Links are a fundamental thread to the Internet and the way users find information. Without links, it would be difficult to navigate your way through the masses of information stored on the Internet.
Links are a useful e-commerce tool too. They direct potential customers to your site and help them find what they are looking for. Even if they are unsure of what it is they are after, links give them other avenues to explore.
However, there are a number of legal concerns to consider when it comes to linking, especially if you plan to link your site to another.
What is linking?
A link (or hyperlink) takes a user from one Web page or site to another with just a click of the mouse. Linking is a fundamental tool of the Internet as it helps users navigate through the wealth of information which exists on the World Wide Web.
A link to another Web site effectively “disconnects” a visitor from your site and takes this visitor straight to another Web site’s home page. Linking is just like giving another Web site extra publicity and it gives your visitors added resources.
Legally speaking, you are generally okay if you link to another site, provided this link takes the visitor outside of your site. It is only when you start “deep linking” or “framing” that you may find yourself vulnerable to legal action.
Deep linking is a technique where one site makes a link straight into another Web site and bypasses the site’s home page. Deep linking can often upset the target Web sites as they may lose out on revenue. This is because generated revenue is often tied to the number of hits they record on their home page.
As Web businesses rely on hits for advertising and revenue, deep linking may have an impact on the financial viability of the business. This brings the protection of commercial interest into play. Not only can these home page hits be the basis for advertising revenue, but also often translate into sales of other services or goods.
The consumer also bypasses any opportunity to read about the linked site’s terms and conditions of that particular site. The practice can also, yet again, trick the user into thinking the information contained on the deep linked site is affiliated or part of the original Web site.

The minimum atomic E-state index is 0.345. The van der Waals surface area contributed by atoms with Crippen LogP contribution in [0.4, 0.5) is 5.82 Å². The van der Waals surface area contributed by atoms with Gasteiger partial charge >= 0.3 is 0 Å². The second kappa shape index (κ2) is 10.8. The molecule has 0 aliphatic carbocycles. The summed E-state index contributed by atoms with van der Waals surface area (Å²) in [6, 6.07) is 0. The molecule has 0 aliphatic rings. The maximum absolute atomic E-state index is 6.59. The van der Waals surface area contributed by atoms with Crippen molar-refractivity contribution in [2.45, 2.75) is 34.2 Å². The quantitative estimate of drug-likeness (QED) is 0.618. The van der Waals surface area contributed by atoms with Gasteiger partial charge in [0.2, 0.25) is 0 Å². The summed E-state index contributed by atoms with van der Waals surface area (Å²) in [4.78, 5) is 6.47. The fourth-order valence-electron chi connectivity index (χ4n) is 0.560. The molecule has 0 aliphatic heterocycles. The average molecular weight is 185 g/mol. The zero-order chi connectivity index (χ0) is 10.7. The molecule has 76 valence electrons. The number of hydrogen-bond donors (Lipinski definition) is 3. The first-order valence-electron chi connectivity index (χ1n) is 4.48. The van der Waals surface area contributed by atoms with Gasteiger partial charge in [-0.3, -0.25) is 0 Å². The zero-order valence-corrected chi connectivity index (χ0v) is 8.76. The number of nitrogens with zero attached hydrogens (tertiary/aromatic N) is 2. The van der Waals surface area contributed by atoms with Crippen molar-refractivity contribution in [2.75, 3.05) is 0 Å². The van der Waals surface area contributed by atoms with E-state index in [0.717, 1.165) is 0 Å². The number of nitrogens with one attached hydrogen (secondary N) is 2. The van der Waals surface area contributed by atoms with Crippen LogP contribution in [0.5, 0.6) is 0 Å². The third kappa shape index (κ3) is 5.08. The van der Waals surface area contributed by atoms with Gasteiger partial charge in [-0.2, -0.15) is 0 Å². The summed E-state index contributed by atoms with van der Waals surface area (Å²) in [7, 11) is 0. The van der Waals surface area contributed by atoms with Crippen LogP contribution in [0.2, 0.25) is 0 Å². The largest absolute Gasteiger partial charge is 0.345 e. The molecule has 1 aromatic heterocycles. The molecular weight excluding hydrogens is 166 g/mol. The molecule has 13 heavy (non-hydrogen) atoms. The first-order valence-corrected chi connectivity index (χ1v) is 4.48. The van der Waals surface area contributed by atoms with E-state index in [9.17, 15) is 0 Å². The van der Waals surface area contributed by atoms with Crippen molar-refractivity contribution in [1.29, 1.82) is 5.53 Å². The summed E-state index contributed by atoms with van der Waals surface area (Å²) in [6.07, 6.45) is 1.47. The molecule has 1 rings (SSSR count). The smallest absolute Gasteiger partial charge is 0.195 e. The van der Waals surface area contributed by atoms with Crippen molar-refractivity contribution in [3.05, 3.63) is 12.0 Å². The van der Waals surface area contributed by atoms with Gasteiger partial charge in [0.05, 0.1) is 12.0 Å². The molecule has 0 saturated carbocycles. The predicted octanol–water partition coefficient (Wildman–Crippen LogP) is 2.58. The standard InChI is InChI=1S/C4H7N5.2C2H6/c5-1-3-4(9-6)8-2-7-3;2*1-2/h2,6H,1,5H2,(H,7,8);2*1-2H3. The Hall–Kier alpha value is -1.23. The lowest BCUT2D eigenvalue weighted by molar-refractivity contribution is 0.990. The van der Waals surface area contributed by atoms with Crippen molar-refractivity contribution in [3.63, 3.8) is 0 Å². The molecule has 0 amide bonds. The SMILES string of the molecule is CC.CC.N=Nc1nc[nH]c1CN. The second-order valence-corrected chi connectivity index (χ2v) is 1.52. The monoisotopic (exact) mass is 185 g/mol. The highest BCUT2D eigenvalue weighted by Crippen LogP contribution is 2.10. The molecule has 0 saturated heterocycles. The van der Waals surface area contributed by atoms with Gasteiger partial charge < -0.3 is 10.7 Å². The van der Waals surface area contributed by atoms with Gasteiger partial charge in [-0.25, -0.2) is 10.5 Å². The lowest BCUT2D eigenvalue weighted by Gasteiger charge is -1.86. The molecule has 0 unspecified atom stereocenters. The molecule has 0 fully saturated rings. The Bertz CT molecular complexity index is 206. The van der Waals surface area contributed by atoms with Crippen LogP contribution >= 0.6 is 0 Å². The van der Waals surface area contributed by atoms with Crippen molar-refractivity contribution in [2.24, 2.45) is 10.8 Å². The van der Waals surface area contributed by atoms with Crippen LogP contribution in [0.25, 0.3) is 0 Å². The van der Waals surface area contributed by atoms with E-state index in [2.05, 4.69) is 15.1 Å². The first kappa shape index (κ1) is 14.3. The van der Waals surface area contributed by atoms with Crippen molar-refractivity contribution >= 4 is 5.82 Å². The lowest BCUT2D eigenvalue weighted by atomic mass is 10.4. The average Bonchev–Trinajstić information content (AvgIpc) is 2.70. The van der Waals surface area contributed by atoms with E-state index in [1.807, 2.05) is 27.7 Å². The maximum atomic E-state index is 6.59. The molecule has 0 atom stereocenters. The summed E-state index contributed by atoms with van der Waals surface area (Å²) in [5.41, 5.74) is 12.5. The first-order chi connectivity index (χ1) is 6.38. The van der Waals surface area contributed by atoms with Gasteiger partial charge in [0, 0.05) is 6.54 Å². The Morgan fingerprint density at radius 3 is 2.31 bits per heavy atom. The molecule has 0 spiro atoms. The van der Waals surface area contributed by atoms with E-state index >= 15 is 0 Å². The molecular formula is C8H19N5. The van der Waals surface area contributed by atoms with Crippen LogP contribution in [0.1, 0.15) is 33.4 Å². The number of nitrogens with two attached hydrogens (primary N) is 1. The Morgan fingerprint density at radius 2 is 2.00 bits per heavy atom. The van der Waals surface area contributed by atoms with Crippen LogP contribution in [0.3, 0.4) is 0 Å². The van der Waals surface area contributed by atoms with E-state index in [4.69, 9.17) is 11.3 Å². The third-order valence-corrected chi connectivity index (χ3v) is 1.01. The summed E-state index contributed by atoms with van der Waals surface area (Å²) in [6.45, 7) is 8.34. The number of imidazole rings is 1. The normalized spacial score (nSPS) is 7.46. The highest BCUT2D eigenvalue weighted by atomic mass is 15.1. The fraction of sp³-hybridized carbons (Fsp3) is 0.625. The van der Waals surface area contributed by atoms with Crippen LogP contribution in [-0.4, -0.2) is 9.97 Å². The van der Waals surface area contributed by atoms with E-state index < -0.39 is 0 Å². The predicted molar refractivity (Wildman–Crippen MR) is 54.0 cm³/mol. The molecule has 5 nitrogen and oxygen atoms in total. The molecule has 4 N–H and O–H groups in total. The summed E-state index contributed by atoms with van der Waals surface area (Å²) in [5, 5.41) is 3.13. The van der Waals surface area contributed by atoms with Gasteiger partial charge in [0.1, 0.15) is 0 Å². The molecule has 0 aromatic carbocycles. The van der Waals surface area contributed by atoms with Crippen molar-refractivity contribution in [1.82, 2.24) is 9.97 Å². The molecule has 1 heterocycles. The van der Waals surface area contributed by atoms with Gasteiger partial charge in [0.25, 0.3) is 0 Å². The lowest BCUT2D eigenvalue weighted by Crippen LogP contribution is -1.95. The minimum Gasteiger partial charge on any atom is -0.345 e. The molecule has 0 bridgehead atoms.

If you plan to use deep linking, proceed with extreme caution as the law is not 100 per cent clear on your legal status.
What is framing?
Framing, on the other hand, allows for users to look at information from one Web site while it is framed by information from another site, sort of like a picture within a picture. The beauty of framing is that the user is not removed from the original Web site but can still peruse the necessary information from another site. It is generally seamless and the user doesn’t know the information is coming from another site.
Inlining is also another technique where a graphic file is shown on one Web site when it actually originates from another.
Framing carries with it a number of legalities. It may trigger a dispute based on copyright infringement and trademark law. Framing can make it seem as if the information being framed on a particular Web site actually belongs to that site. It can create the impression that the framed site endorses or associates itself with the host Web site.
The legal issue is whether the offending Web site is breaching copyright by using the information and creative work of the other Web site and passing it off as their own.
In the US, a news agency, TotalNEWS, framed news content from media outlets such as CNN and Today. The content from CNN was framed with information and advertising about TotalNEWS. The offending organisation was told to stop framing and to use links only.
However, in Australia you can get a license to frame a Web site if you have the Web site owner’s permission.